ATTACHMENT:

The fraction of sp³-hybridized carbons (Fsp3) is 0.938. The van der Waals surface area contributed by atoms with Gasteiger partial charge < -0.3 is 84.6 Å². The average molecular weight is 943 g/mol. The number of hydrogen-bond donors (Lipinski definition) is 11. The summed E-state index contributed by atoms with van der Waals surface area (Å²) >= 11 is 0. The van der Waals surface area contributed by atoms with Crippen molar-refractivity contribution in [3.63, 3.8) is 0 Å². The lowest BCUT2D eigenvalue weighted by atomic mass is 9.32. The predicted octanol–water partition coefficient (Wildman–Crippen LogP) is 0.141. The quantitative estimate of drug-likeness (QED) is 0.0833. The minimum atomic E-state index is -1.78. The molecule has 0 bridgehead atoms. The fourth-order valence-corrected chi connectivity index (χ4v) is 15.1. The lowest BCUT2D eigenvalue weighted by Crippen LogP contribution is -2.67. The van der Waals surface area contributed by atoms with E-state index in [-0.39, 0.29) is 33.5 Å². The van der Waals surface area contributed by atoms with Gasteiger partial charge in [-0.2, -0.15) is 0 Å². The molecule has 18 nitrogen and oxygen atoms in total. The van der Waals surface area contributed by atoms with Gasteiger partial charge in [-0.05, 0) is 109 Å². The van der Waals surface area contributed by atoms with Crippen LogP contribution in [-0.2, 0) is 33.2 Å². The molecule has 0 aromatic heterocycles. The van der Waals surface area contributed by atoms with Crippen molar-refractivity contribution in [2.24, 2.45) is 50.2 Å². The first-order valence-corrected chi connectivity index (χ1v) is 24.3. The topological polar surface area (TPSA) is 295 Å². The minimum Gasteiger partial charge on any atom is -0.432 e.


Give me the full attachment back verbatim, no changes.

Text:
The fraction of sp³-hybridized carbons (Fsp3) is 0.938. The van der Waals surface area contributed by atoms with Gasteiger partial charge < -0.3 is 84.6 Å². The average molecular weight is 943 g/mol. The number of hydrogen-bond donors (Lipinski definition) is 11. The summed E-state index contributed by atoms with van der Waals surface area (Å²) >= 11 is 0. The van der Waals surface area contributed by atoms with Crippen molar-refractivity contribution in [3.63, 3.8) is 0 Å². The lowest BCUT2D eigenvalue weighted by atomic mass is 9.32. The predicted octanol–water partition coefficient (Wildman–Crippen LogP) is 0.141. The quantitative estimate of drug-likeness (QED) is 0.0833. The minimum atomic E-state index is -1.78. The molecule has 0 bridgehead atoms. The fourth-order valence-corrected chi connectivity index (χ4v) is 15.1. The lowest BCUT2D eigenvalue weighted by Crippen LogP contribution is -2.67. The van der Waals surface area contributed by atoms with E-state index in [-0.39, 0.29) is 33.5 Å². The van der Waals surface area contributed by atoms with Gasteiger partial charge in [-0.2, -0.15) is 0 Å². The molecule has 18 nitrogen and oxygen atoms in total. The van der Waals surface area contributed by atoms with Gasteiger partial charge in [-0.05, 0) is 109 Å². The van der Waals surface area contributed by atoms with Crippen LogP contribution in [-0.2, 0) is 33.2 Å². The molecule has 0 aromatic heterocycles. The van der Waals surface area contributed by atoms with Crippen molar-refractivity contribution in [2.24, 2.45) is 50.2 Å². The first-order valence-corrected chi connectivity index (χ1v) is 24.3. The topological polar surface area (TPSA) is 295 Å². The minimum Gasteiger partial charge on any atom is -0.432 e.